Written Answers. - Visa Applications.

John Cregan


126 Mr. Cregan asked the Minister for Foreign Affairs the involvement of the Government in the J1 visa scheme for students to the USA; if he will clarify the different interpretations being put by some US officials; if social insurance numbers are required by J1 visa holders to work and in advance of commencing work; if he will instruct the Irish Embassy and in particular the consulate in Boston to make greater efforts to assist and sort out problems; the reason some applications are taking over five weeks for social security numbers; and if students who are running out of money after five weeks without work will be assisted. [19508/03]

The J1 visa programme is administered by the Department of Homeland Security in the United States and the Government has no involvement in the operation of the programme. However, as part of my Department's consular role to assist Irish citizens abroad, our embassy and consulates general in the US monitor the situation of Irish J1 visa holders closely and raise their concerns with the US authorities as necessary. I am aware that a number of J1 visitors arriving in the US this year have experienced difficulties in obtaining social security numbers. I understand that these problems are not unique to Irish citizens or to this category of visa and are being experienced by visa holders from other countries also. They arise from new procedures introduced by the US social security administration last year as part of a general tightening of the regulations that apply to immigrants in the US following the events of 11 September 2001. Confirmation of an applicant's immigration status needs to be obtained from the Department of Homeland Security before a social security number can be issued. This has led to delays in the issuing of social security numbers to J1 visa holders.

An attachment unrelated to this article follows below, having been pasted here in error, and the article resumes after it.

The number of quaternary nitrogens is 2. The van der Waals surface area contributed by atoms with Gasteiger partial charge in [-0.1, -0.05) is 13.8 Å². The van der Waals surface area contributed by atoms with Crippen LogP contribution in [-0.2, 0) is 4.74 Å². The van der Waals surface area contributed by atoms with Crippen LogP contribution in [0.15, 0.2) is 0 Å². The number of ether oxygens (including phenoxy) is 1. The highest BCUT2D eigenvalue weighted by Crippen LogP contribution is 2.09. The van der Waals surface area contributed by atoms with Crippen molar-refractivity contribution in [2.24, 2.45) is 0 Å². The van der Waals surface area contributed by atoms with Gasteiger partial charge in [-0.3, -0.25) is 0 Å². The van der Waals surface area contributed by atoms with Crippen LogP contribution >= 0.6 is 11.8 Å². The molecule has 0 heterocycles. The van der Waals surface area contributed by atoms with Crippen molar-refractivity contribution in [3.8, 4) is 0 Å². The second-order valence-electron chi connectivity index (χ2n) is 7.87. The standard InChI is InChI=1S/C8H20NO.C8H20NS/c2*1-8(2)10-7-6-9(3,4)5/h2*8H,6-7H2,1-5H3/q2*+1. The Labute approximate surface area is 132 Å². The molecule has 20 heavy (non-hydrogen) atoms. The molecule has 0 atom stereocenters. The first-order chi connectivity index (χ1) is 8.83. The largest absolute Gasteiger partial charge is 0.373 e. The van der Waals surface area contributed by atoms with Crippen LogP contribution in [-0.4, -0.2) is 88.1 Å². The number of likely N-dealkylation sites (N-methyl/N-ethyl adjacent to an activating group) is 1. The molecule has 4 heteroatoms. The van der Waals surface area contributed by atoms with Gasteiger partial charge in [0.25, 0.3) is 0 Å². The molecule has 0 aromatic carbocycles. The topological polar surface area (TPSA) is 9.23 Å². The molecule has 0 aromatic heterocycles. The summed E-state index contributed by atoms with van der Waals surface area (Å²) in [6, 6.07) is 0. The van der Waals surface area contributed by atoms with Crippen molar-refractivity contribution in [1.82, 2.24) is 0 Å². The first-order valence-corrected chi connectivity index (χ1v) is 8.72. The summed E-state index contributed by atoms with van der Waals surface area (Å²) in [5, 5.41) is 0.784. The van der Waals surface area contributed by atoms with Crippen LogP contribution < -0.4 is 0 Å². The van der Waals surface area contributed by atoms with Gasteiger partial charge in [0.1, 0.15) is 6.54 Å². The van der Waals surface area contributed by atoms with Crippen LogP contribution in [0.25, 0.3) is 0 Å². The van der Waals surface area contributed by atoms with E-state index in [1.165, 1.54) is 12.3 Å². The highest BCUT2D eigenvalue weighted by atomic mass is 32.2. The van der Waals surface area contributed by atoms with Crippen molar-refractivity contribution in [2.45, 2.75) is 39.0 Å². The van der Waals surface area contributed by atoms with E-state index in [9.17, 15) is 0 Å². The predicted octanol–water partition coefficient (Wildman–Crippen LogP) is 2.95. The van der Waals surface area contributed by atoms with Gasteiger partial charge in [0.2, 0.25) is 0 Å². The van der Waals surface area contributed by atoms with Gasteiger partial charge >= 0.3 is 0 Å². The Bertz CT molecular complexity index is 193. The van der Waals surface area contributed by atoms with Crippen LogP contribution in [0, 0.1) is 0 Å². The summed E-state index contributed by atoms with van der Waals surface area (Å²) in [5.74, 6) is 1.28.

The consulate general in Boston has been in contact with a number of Irish J1 visa holders in the Boston area who have been experiencing delays in receiving social security numbers. It has been working actively to help them overcome these problems. The consulate has spoken to the regional social security administration office and the Department of Homeland Security in Boston as well as to employers of Irish J1 visa holders. The embassy in Washington, on my instructions, has also taken up this matter with the US State Department. In response to the consulate's representations, the Department of Homeland Security has stated that it will devote additional staff resources to processing requests for confirmation of immigration status from the social security services and I am hopeful that this will help to overcome the current problems.

The US authorities have indicated that J1 visa holders do not require a social security number to begin work but that they must have applied for a social security number and obtained a letter from the relevant office to that effect before they can be paid. It is possible for employers to employ J1 visa holders pending receipt of the number but it appears that many employers are not aware of this. They are reluctant to take on employees who do not have a valid social security number in the current economic and security climate. The consulate general in Boston will continue to do everything possible to expedite the issue of social security numbers to Irish J1 visa holders and to ensure that employers are fully aware of the regulations. If an Irish J1 visa holder encounters financial difficulties as a result of delays in receiving their social security number, the consulate can help to arrange for the transfer of funds from family or friends in Ireland. The consulate does not, however, have any funds available to provide direct support to Irish citizens.